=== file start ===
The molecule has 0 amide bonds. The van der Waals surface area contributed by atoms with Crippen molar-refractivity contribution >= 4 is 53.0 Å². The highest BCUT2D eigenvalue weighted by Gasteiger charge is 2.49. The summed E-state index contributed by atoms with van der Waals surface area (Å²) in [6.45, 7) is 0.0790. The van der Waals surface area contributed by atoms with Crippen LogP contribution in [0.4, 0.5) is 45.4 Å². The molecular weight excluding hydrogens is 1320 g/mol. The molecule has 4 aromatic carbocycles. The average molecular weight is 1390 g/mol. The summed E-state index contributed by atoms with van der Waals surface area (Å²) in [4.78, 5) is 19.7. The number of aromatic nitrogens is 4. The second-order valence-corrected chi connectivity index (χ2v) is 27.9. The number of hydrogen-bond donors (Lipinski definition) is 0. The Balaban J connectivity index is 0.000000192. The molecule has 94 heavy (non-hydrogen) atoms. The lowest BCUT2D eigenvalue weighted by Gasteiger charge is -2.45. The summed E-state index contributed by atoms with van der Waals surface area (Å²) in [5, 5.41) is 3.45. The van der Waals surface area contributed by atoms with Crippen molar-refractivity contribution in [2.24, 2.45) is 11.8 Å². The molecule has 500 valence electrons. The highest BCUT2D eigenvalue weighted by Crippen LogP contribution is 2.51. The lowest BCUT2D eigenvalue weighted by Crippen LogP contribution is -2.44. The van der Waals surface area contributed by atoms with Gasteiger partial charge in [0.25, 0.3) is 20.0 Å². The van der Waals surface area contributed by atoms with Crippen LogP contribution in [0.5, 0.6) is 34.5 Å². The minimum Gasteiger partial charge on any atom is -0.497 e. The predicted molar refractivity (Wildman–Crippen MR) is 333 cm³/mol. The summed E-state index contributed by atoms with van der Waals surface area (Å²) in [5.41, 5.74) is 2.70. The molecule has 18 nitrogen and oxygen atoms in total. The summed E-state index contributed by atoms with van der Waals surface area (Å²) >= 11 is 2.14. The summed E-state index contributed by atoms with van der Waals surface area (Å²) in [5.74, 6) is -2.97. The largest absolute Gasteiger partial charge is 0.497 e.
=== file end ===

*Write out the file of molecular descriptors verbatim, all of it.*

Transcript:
The molecule has 0 amide bonds. The van der Waals surface area contributed by atoms with Crippen molar-refractivity contribution >= 4 is 53.0 Å². The highest BCUT2D eigenvalue weighted by Gasteiger charge is 2.49. The summed E-state index contributed by atoms with van der Waals surface area (Å²) in [6.45, 7) is 0.0790. The van der Waals surface area contributed by atoms with Crippen LogP contribution in [0.4, 0.5) is 45.4 Å². The molecular weight excluding hydrogens is 1320 g/mol. The molecule has 4 aromatic carbocycles. The average molecular weight is 1390 g/mol. The summed E-state index contributed by atoms with van der Waals surface area (Å²) in [4.78, 5) is 19.7. The number of aromatic nitrogens is 4. The second-order valence-corrected chi connectivity index (χ2v) is 27.9. The number of hydrogen-bond donors (Lipinski definition) is 0. The Balaban J connectivity index is 0.000000192. The molecule has 94 heavy (non-hydrogen) atoms. The lowest BCUT2D eigenvalue weighted by Gasteiger charge is -2.45. The summed E-state index contributed by atoms with van der Waals surface area (Å²) in [5, 5.41) is 3.45. The van der Waals surface area contributed by atoms with Crippen molar-refractivity contribution in [2.24, 2.45) is 11.8 Å². The molecule has 500 valence electrons. The highest BCUT2D eigenvalue weighted by Crippen LogP contribution is 2.51. The lowest BCUT2D eigenvalue weighted by Crippen LogP contribution is -2.44. The van der Waals surface area contributed by atoms with Gasteiger partial charge in [0.25, 0.3) is 20.0 Å². The van der Waals surface area contributed by atoms with Crippen LogP contribution in [0.5, 0.6) is 34.5 Å². The minimum Gasteiger partial charge on any atom is -0.497 e. The predicted molar refractivity (Wildman–Crippen MR) is 333 cm³/mol. The summed E-state index contributed by atoms with van der Waals surface area (Å²) in [5.41, 5.74) is 2.70. The molecule has 18 nitrogen and oxygen atoms in total. The summed E-state index contributed by atoms with van der Waals surface area (Å²) >= 11 is 2.14. The summed E-state index contributed by atoms with van der Waals surface area (Å²) in [5.74, 6) is -2.97. The largest absolute Gasteiger partial charge is 0.497 e.